Designated a UNESCO World Heritage Site, Parc Guell is yet another of architect Antonio Gaudi’s great gifts to the city of Barcelona. Built between 1900-1914, this 20-hectare park sits on the hills to the north of Barcelona’s main areas. It provides a peaceful oasis of lush greenery and outstanding architectural elements.
On the northern edge of town, visitors have a spectacular vista to see much of Barcelona arrayed below. The terraced gardens provide an excellent combination of natural and artificial. Seating available shows another example of the colorful mosaic tile that Gaudi loved to incorporate in his design for the park.
Stop at the small cafe on the outer edge before entering and have a cool drink. Barcelona can get very hot and many of the hills are steep. For visitors needing a little more sustenance, there are several small restaurants to choose from. Note the outstanding dragon-themed fountain as you enter. Take a moment to enjoy the multi-colored tile adorning it. Then stroll down the flower-festooned walkways dotted with many mosaic tiles that show Gaudi’s distinctive influence.
But there are just as many interesting sights further inside the park itself. There’s a museum dedicated to Gaudi’s art, filled with photos and other items both instructive and decorative. Once the architect’s house, it contains furniture designed by Gaudi himself.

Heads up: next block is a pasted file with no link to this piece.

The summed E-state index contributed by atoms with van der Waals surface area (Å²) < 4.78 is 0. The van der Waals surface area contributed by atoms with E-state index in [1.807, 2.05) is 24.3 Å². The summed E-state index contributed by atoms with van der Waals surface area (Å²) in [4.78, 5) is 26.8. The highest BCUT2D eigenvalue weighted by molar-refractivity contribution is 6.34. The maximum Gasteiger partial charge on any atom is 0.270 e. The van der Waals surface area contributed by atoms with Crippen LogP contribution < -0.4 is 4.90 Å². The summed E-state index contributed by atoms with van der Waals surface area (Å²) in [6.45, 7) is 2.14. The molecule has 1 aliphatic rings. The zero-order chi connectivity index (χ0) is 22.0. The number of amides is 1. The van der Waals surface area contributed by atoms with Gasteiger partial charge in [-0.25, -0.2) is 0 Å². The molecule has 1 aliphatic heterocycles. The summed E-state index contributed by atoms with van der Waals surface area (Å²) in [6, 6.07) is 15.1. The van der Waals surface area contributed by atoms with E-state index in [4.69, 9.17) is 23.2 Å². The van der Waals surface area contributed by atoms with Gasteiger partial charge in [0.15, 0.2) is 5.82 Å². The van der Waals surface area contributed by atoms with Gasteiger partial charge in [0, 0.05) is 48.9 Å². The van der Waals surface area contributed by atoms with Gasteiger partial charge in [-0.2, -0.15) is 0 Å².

Outside once again, alongside the lush shrubbery reside many worthy sights, including sculpture, columns, restaurants, and museums. Even the benches are works of art. There is one enormous, curved example that is famed throughout the city, the Paseo de Palmas.
Further on are still more examples of wondrous sights. The Hall of the Hundred Columns (Sala de las Cien Columnas) is an array of classical supports. But what they support is drawn from later styles, such as the romantic-era balcony, which is covered in mosaic tiles of a more modern design.
Nearby there’s a walkway supported by twisted rock pillars, introducing yet another style. Irregular and organic in appearance, they demonstrate another facet of the organic eclecticism Gaudi embraced.
There are a number of entrances to the park and visitors will want to choose accordingly. Taking the metro to the Lesseps stop brings one to the base. That leads to a steep climb up the hill on which the park rests. Challenging, but a great exercise in Barcelona’s fine air. Taking the metro to the stop at Vallcarca brings the traveler via outdoor escalators to the top of the park, allowing for an easy walk down the hill.
Admission to the park is free and most buildings open at 10 a.m.